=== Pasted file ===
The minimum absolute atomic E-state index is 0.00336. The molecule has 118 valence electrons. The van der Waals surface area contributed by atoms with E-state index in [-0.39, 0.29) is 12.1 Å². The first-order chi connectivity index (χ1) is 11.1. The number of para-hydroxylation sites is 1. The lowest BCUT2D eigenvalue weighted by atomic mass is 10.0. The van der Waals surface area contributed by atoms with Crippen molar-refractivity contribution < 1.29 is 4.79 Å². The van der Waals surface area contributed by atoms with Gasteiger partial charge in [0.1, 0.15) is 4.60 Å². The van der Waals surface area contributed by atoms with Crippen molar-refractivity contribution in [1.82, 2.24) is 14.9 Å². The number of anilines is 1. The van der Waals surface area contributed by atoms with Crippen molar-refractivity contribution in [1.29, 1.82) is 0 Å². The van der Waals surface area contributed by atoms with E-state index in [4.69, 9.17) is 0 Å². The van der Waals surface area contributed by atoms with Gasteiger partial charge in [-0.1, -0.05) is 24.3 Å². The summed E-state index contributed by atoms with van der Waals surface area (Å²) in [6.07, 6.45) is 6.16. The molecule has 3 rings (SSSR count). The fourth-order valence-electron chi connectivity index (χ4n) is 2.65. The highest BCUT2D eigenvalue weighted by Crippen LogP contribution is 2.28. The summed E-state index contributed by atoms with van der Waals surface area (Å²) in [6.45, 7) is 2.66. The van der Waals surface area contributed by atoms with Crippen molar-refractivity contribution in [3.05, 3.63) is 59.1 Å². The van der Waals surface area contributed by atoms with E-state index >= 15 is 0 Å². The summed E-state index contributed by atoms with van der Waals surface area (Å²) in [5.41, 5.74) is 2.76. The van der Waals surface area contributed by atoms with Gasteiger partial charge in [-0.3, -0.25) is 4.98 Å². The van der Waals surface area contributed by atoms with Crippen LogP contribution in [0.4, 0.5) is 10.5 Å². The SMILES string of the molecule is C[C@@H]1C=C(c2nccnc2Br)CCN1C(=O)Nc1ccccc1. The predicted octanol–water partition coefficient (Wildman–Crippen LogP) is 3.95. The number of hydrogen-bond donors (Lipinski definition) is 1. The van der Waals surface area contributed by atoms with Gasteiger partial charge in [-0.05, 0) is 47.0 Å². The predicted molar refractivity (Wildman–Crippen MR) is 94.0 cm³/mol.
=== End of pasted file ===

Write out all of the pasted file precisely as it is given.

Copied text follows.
The minimum absolute atomic E-state index is 0.00336. The molecule has 118 valence electrons. The van der Waals surface area contributed by atoms with E-state index in [-0.39, 0.29) is 12.1 Å². The first-order chi connectivity index (χ1) is 11.1. The number of para-hydroxylation sites is 1. The lowest BCUT2D eigenvalue weighted by atomic mass is 10.0. The van der Waals surface area contributed by atoms with Crippen molar-refractivity contribution < 1.29 is 4.79 Å². The van der Waals surface area contributed by atoms with Gasteiger partial charge in [0.1, 0.15) is 4.60 Å². The van der Waals surface area contributed by atoms with Crippen molar-refractivity contribution in [1.82, 2.24) is 14.9 Å². The number of anilines is 1. The van der Waals surface area contributed by atoms with Crippen molar-refractivity contribution in [1.29, 1.82) is 0 Å². The van der Waals surface area contributed by atoms with E-state index in [4.69, 9.17) is 0 Å². The van der Waals surface area contributed by atoms with Gasteiger partial charge in [-0.1, -0.05) is 24.3 Å². The summed E-state index contributed by atoms with van der Waals surface area (Å²) in [6.07, 6.45) is 6.16. The molecule has 3 rings (SSSR count). The fourth-order valence-electron chi connectivity index (χ4n) is 2.65. The highest BCUT2D eigenvalue weighted by Crippen LogP contribution is 2.28. The summed E-state index contributed by atoms with van der Waals surface area (Å²) in [6.45, 7) is 2.66. The van der Waals surface area contributed by atoms with Crippen molar-refractivity contribution in [3.05, 3.63) is 59.1 Å². The van der Waals surface area contributed by atoms with E-state index >= 15 is 0 Å². The summed E-state index contributed by atoms with van der Waals surface area (Å²) in [5.41, 5.74) is 2.76. The van der Waals surface area contributed by atoms with Gasteiger partial charge in [-0.3, -0.25) is 4.98 Å². The van der Waals surface area contributed by atoms with Crippen LogP contribution in [0.4, 0.5) is 10.5 Å². The SMILES string of the molecule is C[C@@H]1C=C(c2nccnc2Br)CCN1C(=O)Nc1ccccc1. The predicted octanol–water partition coefficient (Wildman–Crippen LogP) is 3.95. The number of hydrogen-bond donors (Lipinski definition) is 1. The van der Waals surface area contributed by atoms with Gasteiger partial charge in [-0.05, 0) is 47.0 Å². The predicted molar refractivity (Wildman–Crippen MR) is 94.0 cm³/mol.